Protein-coated poly(L-lactic acid) fibers provide a substrate for differentiation of human skeletal muscle cells

Elizabeth M. Cronin, Frederick A. Thurmond, Rhonda Bassel-Duby, R. Sanders Williams, Woodring E. Wright, Kevin D. Nelson, Harold R. Garner

Research output: Contribution to journalArticle

63 Citations (Scopus)

Abstract

Tissue engineering represents a potential method for repairing damaged skeletal muscle tissue. Extracellular matrix (ECM) proteins were evaluated for their ability to aid in cell attachment, whereas a poly(L-lactic acid) (PLLA) fiber scaffold was tested as a substrate for the differentiation of human skeletal muscle cells. In comparison to uncoated or gelatin-coated PLLA films, cell attachment increased significantly (p < 0.001) on PLLA films coated with ECM gel, fibronectin, or laminin. Myoblasts differentiated into multinucleated myofibers on ECM gel-coated PLLA fibers, and expressed muscle markers such as myosin and α-actinin. Oligonucleotide microarray analysis showed similar gene expression profiles for human skeletal muscle cells on ECM gel-coated PLLA fibers as to that observed for myofibers on tissue culture plates. Therefore, PLLA fibers coated with ECM proteins provide a scaffold for the development of skeletal muscle tissue for tissue engineering and cell transplantation applications.

Original languageEnglish (US)
Pages (from-to)373-381
Number of pages9
JournalJournal of Biomedical Materials Research - Part A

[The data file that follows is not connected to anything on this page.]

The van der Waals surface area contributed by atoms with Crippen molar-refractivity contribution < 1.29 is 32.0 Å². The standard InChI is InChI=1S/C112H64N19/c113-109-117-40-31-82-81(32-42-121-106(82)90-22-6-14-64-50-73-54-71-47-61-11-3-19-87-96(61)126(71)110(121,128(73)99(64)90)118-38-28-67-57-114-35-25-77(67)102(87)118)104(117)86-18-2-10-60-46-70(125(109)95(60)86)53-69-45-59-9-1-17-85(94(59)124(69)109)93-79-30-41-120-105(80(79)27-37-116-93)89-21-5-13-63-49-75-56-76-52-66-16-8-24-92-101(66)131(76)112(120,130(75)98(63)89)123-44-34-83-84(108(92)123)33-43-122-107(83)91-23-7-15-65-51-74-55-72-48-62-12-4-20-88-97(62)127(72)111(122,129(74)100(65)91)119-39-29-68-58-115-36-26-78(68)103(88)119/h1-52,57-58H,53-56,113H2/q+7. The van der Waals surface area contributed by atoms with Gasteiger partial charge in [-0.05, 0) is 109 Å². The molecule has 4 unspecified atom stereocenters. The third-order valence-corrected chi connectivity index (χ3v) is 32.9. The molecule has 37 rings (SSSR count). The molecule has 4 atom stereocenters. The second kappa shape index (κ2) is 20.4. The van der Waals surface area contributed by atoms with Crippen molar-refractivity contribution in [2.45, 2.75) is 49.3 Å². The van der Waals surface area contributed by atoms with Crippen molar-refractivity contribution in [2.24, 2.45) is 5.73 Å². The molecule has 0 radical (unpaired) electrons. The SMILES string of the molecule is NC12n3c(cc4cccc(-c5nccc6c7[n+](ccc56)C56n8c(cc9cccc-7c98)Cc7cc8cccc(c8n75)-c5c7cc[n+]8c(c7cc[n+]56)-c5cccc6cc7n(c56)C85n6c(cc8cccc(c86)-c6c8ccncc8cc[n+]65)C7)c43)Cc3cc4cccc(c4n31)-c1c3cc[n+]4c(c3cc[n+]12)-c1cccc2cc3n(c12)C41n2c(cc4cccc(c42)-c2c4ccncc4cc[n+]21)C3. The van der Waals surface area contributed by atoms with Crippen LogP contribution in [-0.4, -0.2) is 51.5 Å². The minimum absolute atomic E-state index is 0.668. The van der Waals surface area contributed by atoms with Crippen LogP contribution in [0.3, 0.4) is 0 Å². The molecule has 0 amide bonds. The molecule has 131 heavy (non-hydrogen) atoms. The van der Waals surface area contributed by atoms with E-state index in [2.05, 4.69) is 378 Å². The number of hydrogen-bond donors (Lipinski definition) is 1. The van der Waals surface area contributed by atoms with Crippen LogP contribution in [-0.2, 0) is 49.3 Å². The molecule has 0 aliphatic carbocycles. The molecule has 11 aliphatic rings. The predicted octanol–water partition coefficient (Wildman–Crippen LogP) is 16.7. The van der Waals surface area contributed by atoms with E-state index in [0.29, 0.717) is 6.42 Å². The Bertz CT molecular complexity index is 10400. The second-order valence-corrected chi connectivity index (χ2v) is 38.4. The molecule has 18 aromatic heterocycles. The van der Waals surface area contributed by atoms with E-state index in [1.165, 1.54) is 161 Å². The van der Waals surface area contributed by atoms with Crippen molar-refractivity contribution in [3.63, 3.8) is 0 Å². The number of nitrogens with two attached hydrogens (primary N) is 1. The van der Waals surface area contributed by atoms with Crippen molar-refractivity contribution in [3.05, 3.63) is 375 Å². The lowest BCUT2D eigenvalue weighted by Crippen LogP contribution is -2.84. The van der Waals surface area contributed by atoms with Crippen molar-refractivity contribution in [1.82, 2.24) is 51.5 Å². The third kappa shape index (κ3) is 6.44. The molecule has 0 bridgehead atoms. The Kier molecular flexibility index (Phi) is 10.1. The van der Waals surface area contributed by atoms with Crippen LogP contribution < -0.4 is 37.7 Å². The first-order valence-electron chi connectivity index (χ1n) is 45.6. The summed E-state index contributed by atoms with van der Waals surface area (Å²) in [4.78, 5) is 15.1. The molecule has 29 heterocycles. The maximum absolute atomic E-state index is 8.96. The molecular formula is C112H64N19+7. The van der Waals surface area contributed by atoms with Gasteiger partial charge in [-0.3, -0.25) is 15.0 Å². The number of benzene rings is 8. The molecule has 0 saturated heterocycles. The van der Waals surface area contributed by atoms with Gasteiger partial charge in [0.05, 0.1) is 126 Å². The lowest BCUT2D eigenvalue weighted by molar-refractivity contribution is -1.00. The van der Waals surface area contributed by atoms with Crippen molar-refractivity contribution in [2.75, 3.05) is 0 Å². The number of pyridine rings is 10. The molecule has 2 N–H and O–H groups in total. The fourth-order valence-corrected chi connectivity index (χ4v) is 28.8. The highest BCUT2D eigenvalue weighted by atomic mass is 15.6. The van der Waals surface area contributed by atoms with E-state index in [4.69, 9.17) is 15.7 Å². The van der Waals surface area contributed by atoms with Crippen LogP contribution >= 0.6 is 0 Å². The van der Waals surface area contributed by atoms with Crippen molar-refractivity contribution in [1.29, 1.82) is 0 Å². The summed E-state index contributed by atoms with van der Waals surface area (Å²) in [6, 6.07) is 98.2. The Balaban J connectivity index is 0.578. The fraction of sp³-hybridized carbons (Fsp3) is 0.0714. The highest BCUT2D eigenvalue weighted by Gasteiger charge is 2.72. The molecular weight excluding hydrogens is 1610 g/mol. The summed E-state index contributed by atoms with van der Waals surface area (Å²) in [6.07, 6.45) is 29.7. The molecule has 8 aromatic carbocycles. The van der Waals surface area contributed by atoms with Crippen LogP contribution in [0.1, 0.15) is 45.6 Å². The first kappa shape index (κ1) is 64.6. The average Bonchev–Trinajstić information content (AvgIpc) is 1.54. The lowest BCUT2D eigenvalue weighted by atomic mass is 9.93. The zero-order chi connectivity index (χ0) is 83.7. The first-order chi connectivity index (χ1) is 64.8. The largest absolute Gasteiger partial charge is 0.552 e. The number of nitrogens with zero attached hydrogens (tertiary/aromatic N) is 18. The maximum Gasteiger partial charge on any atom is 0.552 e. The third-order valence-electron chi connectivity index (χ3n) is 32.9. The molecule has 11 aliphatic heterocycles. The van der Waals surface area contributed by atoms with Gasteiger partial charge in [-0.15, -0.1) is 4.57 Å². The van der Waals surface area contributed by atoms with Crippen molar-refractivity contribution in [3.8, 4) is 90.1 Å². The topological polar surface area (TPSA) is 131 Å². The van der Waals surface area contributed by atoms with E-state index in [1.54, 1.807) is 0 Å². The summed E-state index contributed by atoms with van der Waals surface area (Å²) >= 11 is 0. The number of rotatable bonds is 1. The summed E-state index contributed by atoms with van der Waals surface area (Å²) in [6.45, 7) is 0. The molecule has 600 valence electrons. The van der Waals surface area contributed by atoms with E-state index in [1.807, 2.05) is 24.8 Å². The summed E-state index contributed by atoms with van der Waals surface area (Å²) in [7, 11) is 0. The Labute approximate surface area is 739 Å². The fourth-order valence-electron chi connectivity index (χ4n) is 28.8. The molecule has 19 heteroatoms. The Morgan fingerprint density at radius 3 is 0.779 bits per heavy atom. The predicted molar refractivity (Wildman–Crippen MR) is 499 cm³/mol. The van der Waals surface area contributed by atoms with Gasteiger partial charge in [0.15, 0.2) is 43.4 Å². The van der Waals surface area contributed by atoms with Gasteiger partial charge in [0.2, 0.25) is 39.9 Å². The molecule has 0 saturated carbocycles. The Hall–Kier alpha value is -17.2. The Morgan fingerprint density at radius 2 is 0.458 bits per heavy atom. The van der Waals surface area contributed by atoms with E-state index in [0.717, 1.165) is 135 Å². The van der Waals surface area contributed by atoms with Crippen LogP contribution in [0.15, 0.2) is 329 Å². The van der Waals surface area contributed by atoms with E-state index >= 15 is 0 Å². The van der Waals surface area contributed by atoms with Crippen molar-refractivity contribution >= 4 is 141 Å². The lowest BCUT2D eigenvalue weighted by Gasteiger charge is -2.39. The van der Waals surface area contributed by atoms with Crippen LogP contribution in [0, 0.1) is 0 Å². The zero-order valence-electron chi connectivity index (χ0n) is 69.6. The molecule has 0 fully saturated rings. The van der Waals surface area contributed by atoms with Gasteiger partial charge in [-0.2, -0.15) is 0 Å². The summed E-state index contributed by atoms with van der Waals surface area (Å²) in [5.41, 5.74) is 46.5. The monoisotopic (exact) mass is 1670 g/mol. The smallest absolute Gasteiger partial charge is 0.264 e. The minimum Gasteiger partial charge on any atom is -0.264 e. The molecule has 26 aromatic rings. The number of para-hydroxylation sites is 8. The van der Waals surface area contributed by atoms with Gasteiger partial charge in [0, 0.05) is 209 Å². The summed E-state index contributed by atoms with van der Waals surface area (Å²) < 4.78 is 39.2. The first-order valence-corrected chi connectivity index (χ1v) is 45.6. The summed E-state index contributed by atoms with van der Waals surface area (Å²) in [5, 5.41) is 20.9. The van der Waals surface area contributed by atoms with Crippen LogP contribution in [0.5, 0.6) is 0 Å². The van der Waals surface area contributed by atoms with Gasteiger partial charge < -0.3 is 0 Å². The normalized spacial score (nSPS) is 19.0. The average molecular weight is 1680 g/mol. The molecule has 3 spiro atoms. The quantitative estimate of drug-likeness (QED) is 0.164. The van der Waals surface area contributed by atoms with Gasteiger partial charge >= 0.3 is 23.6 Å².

Volume69
Issue number3
StatePublished - Jun 1 2004

Fingerprint

Lactic acid
Muscle
Cells
Proteins
Fibers
Substrates
Gels
Extracellular Matrix Proteins
Tissue engineering
Scaffolds
Tissue
Transplantation (surgical)
Actinin
Tissue culture
Oligonucleotides
Bioelectric potentials
Laminin
Gelatin
Myosins
Scaffolds (biology)

Keywords

  • Differentiation
  • Extracellular matrix proteins
  • Poly L-lactic acid fiber scaffold
  • Skeletal muscle
  • Tissue engineering

ASJC Scopus subject areas

  • Biomedical Engineering
  • Biomaterials

Cite this

Protein-coated poly(L-lactic acid) fibers provide a substrate for differentiation of human skeletal muscle cells. / Cronin, Elizabeth M.; Thurmond, Frederick A.; Bassel-Duby, Rhonda; Williams, R. Sanders; Wright, Woodring E.; Nelson, Kevin D.; Garner, Harold R.

In: Journal of Biomedical Materials Research - Part A, Vol. 69, No. 3, 01.06.2004, p. 373-381.

Research output: Contribution to journalArticle

Cronin, Elizabeth M. ; Thurmond, Frederick A. ; Bassel-Duby, Rhonda ; Williams, R. Sanders ; Wright, Woodring E. ; Nelson, Kevin D. ; Garner, Harold R. / Protein-coated poly(L-lactic acid) fibers provide a substrate for differentiation of human skeletal muscle cells. In: Journal of Biomedical Materials Research - Part A. 2004 ; Vol. 69, No. 3. pp. 373-381.
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